Use It or Lose It

The universe offers all kinds of advice about skills, but none so much as the need to practice whatever it is you are trying to be successful at. You want to be a good writer? Write every day. You want to be a good runner? Sign up for a race and then lace up your shoes. You want to play an instrument? Close your door so no one has to listen to it, but get going. You want to be a housekeeper? Sweet; give me a ring. It is a use it or lose it world, people, and the competition is fierce, which makes the advice to practice that much more severe, and then makes me fret over every lost minute.

On Sunday at work, I was assigned to sit with a dementia patient, who was very impulsive and at risk of falling and wandering. The TV in her room was set at a random station, and an infomercial came on with this millionaire who had a wonderful idea to sell! He discussed his theory about forming habits that are going to help you succeed! After all, every year, 1,700 Americans become millionaires! His advice was to study your day and look for the time/energy/tasks that pull you away from your life goals, and, of course, get rid of them! Awesome! Gives me my excuse to buy precut vegetables at the grocery store and expensive clothes that never have to be ironed. But I still had a question: what about competing tasks that are both helpful, but you only have time for one?

Well, my patient turned off the program because she thought the remote was her phone, so I’m not sure if Millionaire Guy ever talked about competing tasks.

My conundrum is whether to spend my limited (free?) time studying writing techniques & literature or just freaking write. With my shelves full of writing books, my bookmark tab overflowing with writing websites, an email folder full of unread writing advice, and a list of books I should be reading that would last me until I develop dementia like my patient, I am entirely torn. I have a desire to soak up all the writing advice, listen to podcasts, read tons of literature, and take online courses, but I wouldn’t be doing the very thing I need to do: Write!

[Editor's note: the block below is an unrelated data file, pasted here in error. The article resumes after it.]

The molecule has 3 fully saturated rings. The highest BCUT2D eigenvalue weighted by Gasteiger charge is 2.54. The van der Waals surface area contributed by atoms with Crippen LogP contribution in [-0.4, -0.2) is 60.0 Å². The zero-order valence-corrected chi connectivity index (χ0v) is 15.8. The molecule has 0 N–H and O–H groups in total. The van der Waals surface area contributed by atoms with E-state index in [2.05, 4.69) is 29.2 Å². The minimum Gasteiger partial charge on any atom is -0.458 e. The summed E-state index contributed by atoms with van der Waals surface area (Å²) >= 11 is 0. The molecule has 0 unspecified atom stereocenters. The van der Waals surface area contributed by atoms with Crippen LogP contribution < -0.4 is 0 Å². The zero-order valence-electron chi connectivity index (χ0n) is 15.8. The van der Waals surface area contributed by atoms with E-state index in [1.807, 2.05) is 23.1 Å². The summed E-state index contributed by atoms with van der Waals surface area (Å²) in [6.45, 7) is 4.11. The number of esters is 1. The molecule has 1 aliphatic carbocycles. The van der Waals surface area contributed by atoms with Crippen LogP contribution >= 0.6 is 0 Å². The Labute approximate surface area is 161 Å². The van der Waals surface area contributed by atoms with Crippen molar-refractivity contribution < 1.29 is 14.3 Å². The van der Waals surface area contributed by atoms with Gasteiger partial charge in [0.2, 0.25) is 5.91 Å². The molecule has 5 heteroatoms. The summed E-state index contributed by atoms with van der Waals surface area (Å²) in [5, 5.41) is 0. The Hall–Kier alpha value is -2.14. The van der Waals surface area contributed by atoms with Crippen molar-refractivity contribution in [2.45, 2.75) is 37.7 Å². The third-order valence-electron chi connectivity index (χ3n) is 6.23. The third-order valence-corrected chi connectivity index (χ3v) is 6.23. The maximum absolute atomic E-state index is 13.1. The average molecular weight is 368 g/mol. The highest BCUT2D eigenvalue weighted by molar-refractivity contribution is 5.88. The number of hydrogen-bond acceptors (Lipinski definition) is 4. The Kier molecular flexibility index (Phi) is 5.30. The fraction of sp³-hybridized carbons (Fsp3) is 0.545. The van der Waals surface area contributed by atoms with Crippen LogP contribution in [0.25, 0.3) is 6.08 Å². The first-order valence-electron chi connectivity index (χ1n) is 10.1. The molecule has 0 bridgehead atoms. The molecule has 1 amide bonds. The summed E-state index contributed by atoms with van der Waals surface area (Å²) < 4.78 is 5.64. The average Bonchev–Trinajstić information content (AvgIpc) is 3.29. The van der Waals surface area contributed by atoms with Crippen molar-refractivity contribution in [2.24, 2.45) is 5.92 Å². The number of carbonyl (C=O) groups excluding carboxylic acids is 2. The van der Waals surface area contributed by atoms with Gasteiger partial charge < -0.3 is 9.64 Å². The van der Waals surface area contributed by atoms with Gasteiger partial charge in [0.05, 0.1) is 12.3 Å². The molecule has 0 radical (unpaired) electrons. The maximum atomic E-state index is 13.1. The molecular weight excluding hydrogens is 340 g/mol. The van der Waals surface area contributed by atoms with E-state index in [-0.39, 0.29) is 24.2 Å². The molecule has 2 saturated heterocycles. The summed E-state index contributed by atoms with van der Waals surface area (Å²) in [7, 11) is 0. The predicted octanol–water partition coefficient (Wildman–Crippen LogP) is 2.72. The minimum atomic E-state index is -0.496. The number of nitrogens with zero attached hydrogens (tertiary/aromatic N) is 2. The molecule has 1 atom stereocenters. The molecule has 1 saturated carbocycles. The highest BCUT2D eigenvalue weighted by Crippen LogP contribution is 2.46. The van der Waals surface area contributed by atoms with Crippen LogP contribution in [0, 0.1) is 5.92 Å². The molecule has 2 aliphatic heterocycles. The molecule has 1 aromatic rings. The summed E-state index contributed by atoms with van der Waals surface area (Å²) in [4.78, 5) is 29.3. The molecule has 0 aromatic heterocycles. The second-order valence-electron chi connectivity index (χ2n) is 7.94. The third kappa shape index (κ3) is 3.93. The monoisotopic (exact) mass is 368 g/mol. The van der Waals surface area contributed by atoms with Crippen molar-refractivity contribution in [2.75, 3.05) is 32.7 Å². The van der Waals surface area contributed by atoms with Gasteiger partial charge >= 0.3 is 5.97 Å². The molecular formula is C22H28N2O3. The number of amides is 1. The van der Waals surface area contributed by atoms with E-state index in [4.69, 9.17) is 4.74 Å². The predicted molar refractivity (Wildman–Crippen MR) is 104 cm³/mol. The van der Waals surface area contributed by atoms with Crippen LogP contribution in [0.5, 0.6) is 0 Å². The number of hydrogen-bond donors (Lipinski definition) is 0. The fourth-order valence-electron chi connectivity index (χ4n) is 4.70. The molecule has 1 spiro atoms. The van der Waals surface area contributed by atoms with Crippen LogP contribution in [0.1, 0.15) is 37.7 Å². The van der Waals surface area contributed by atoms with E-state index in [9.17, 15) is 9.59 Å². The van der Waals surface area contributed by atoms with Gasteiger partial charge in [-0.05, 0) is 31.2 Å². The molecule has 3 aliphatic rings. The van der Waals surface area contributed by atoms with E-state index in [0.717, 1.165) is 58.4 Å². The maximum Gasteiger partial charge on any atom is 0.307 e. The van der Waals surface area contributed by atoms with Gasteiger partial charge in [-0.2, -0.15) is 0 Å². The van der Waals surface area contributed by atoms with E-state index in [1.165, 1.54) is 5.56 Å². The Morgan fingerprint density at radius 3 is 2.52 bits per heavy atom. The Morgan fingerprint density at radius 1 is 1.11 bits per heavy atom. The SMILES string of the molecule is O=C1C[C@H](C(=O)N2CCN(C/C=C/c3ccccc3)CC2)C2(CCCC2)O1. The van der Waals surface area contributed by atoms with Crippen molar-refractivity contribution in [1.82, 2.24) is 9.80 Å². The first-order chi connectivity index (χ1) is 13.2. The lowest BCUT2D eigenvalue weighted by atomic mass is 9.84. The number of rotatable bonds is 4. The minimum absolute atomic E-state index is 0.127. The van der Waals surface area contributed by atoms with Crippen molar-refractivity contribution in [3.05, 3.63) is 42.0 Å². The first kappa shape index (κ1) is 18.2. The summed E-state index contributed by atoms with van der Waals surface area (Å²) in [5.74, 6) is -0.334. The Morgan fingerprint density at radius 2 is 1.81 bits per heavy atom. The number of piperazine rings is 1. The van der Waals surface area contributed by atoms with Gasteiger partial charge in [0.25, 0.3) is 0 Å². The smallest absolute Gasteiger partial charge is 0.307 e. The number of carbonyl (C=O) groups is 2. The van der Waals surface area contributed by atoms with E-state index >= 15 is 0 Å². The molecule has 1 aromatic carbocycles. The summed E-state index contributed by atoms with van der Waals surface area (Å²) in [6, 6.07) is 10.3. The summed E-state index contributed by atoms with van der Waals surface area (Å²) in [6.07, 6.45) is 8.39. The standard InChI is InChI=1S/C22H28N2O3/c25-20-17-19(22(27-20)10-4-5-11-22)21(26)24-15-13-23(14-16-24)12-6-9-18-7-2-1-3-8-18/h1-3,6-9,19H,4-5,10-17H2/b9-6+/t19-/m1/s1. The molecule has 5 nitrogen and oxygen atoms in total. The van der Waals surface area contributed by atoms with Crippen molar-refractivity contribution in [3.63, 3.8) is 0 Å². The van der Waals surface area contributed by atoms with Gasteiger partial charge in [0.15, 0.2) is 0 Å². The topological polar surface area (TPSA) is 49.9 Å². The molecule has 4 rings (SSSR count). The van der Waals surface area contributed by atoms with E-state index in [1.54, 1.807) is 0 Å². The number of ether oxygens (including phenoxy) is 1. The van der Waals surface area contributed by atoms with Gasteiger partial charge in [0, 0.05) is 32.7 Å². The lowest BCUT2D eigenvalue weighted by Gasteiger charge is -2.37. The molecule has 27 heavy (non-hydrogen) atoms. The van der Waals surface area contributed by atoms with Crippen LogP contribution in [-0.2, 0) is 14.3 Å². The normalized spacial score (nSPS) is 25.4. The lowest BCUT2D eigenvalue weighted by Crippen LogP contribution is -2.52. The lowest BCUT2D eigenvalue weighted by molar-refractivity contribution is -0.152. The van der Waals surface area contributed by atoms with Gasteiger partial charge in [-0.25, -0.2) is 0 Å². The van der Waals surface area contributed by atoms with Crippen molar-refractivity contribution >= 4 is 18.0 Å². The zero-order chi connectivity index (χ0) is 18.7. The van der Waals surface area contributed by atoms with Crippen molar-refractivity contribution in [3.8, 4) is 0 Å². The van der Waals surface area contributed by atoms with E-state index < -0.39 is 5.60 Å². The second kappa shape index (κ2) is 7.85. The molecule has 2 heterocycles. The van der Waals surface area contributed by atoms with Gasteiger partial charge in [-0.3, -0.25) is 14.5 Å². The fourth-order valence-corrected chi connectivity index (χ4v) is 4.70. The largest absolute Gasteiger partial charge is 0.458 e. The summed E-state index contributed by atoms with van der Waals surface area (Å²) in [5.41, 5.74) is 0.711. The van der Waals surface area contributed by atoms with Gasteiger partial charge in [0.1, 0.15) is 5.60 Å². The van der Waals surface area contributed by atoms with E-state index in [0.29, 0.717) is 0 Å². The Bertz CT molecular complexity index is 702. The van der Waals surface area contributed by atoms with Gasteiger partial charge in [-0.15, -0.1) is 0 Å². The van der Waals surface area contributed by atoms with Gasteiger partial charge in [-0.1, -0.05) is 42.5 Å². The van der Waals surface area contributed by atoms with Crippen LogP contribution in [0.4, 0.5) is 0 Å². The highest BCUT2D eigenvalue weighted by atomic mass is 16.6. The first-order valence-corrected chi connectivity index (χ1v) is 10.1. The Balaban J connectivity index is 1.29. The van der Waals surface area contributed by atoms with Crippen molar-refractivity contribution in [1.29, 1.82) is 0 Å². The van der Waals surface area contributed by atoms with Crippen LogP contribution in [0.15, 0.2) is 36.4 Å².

In an alternate universe I could do all kinds of stuff at the same time, then come out of it with a mind-blowing breakout novel, faultless grammar, prose that will stun and inspire, perfect comp titles, and, finally, be able to discuss how all the important authors contributed to my writing. And then I’d create an infomercial! And convince everyone to do what I did! After all, 33 people can make it onto the NYT Bestseller list each year! And one of them isn’t previously published!

Daydreams aside, time must be spent wisely because we don’t get any of it back. If tasks are competing, I’m gonna pick one for today and go for it with everything I got and then do the same tomorrow. Readers, I hope you are all pursuing your goals with tenacity, and I wish you all major success.

I am going to go write and see where it takes me. If you find me wandering around, though, it might be time to adjust my goals.

 

Advertisements

Uh, Too Rushed for a Title

RUSH. What a great word today; makes me think of my life in terms of pacing. Like many people, I am perpetually in a rush to get something (usually multiple things) done before the end of the day. I rush through workouts, work, errands, cleaning, cooking, writing, editing, emails, eating, reading (sometimes), and getting the kids out the door. There are only a handful of things I do not rush through—perhaps within these are clues to some metaphysical, spiritual plane I’m supposed to be able to find.

Things I do not rush—

  1. Good cup of coffee. If it’s the perfect, dark blend and currently not too hot and not too cold, I really want to savor it. Whadya know? I’m having one right now!
  2. Eating last Cadbury Cream Egg from my Easter basket. Unlike some consumers, I make myself wait until Easter for these, and then I am very sad when I get to my last one. BTW, I have one left. (Sigh)
  3. My drive to work. Unusual, right? It’s because I have so much to ask God for in this 13-minutes. It’s hard for me to feel ready to face a shift without being completely spiritually and mentally prepared. Alas, God really needs me to do the work and not just spend all my time preparing for it.
  4. Reading books to my kids. I have one child left who reads books with me at night, and I cherish those moments with her. I don’t rush through a book just to get to bed. Oh no. Reading books is like putting on a play—the characters, the voices, the timing, the tone; all aspects have to be considered.
  5. Usually I have a song that becomes the highlight of my iPod for a while, and I look forward to hearing it when I run, and I don’t want it to end, so before the device moves on to the next song, I’m hitting replay. Right now (don’t laugh), it is the theme song from The Never Ending Story. Yes, the 1984 movie. C’mon, you all know it, right?

Rhymes that keep their secrets
Will unfold behind the clouds